I was one of more than 40 students from the Miami Dade Honors College that was selected to attend the 2017 Global Citizenship Seminar hosted by Global Citizenship Alliance in Salzburg, Austria from Feb.19 to 26. The seven-day intensive educational seminar focused on discussing issues like disparities, ethnocentrism, globalization and more.
We arrived around 10 a.m. on Feb. 19 after an eight-hour flight. Despite our sleepiness, jet lag and sore necks, we were all roused by the charming and scenic city of Salzburg.
Spread across 17 acres, the Schloss Leopoldskron—with its 17th century rococo palace and 55-room Meierhof—was our home for the next seven days. Our mornings and afternoons consisted of lectures, coffee breaks and walks to and from the hotel and palace, set against a view of the mountains that was impossible to get tired of.
But the grandeur of the setting was far from the fundamental purpose of the seminar. If anything, it only highlighted this year’s overarching theme: disparities.
With lectures on ethnocentrism, mapology, sustainable development and globalization we initially engaged with the theme of disparities by studying the parts that made up the whole.
But as the week went on, as we began to understand these parts more clearly, I understood that we have to look at the world not just as the sum of its parts, but as a whole. It’s not about looking at what we can do amongst just ourselves, our community or our college but what we can do globally as a collective.
The seminar taught me about the importance of education and curiosity. None of the world’s most pressing issues can be solved, or even talked about, if we don’t understand them. It’s up to us as citizens of the world to take responsibility for this learning—whether it shows us who we are in a good or bad light.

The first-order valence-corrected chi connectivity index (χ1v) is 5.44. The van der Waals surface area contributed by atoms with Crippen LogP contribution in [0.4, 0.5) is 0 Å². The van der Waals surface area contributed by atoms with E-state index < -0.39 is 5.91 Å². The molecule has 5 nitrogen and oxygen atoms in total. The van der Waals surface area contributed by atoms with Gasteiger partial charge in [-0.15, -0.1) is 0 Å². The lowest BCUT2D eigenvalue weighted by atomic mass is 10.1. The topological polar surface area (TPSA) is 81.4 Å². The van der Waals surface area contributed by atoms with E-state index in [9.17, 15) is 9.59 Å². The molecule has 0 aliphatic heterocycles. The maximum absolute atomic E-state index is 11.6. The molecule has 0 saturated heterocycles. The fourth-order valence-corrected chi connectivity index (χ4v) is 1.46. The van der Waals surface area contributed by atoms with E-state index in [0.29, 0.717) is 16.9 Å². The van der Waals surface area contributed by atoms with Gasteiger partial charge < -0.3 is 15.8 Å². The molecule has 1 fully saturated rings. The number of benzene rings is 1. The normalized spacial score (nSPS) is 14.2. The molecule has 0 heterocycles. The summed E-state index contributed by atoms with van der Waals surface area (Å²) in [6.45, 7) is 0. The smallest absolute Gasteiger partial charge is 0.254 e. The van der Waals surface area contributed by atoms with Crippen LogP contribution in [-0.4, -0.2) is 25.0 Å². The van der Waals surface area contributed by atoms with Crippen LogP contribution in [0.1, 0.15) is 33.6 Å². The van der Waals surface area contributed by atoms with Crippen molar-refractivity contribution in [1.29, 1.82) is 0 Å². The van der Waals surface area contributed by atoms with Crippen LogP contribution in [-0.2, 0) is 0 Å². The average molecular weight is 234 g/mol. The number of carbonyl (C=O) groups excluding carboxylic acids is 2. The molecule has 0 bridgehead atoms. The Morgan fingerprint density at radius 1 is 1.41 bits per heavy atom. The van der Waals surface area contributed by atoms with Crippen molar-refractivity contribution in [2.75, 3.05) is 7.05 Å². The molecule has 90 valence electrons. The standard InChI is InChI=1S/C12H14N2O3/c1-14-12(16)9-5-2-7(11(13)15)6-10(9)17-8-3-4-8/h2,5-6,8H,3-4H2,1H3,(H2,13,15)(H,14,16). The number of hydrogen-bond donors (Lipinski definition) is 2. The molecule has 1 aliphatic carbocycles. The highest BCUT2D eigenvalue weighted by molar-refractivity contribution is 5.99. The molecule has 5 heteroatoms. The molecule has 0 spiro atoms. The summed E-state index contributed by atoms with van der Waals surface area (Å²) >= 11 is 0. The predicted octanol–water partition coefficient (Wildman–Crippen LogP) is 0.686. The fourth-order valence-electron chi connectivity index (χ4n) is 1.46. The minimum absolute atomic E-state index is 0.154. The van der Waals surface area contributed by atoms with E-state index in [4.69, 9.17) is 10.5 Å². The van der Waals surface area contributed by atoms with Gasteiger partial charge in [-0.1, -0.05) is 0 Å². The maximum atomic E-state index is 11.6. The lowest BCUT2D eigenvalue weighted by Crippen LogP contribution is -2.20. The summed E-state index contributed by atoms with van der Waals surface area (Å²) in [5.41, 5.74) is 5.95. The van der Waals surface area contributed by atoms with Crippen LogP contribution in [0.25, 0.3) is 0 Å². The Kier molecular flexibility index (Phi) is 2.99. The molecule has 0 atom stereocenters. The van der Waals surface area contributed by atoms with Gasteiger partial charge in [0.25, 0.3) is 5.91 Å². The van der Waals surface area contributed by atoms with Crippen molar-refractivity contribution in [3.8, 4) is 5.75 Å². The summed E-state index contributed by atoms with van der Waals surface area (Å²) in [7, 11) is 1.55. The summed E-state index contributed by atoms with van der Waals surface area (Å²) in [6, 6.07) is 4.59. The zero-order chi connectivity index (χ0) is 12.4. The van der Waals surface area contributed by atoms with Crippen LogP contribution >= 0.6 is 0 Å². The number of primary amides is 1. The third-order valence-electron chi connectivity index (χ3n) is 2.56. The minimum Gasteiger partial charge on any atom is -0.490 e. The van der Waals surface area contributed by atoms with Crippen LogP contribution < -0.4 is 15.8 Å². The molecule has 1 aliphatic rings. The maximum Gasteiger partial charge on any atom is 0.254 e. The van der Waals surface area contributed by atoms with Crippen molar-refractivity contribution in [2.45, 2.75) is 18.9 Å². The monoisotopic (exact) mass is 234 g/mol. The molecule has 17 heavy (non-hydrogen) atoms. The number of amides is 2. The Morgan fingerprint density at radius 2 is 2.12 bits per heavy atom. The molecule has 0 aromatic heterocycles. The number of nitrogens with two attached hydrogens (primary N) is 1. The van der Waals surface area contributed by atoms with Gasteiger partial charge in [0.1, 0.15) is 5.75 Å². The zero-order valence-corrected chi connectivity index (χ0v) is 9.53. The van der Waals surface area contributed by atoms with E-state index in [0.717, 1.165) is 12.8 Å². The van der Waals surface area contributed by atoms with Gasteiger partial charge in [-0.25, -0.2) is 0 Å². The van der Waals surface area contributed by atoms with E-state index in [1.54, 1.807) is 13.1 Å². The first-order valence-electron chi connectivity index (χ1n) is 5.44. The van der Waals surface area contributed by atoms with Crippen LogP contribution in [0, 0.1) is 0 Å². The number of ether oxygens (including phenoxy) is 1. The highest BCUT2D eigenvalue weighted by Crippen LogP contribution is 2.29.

Take for example our visit to Dachau. On the third day of the seminar, we traveled to the Dachau Concentration Camp Memorial Site, the first of the Nazi concentration camps opened in Germany. Dachau was a place of horror, torture and violence. It’s a place that shows the worst of humanity. But instead of hiding it or destroying it, it’s a place of remembrance. This, I think, is an important part of what being a “global citizen” is all about. We have to revisit our past, even if that past is a painful one.
If I learned anything from the professors, historians and entrepreneurs—all experts in their fields—who spent the week teaching us, it’s that being a “global citizen” is not a certification you can earn or a destination you can reach.
Jochen Fried, the president and CEO of Global Citizenship Alliance, said: “You never are a global citizen. You become one.”
It’s this constant state of becoming that has stuck with me since arriving back home.
Ultimately, global citizenship is about taking ownership of our education and taking responsibility not just for our own actions but for those around us. It’s about learning to unlearn the ideas that keep us divided, keeping current with what’s going on in the world, and yes—checking our facts.
But it’s also about knowing that often we’ll have more questions than we do answers.
While in Austria, I read A Field Guide to Getting Lost by activist and author Rebecca Solnit. I think she captures these sentiments best when she says:
“For it is not, after all, really a question about whether you can know the unknown, arrive in it, but how to go looking for it, how to travel.”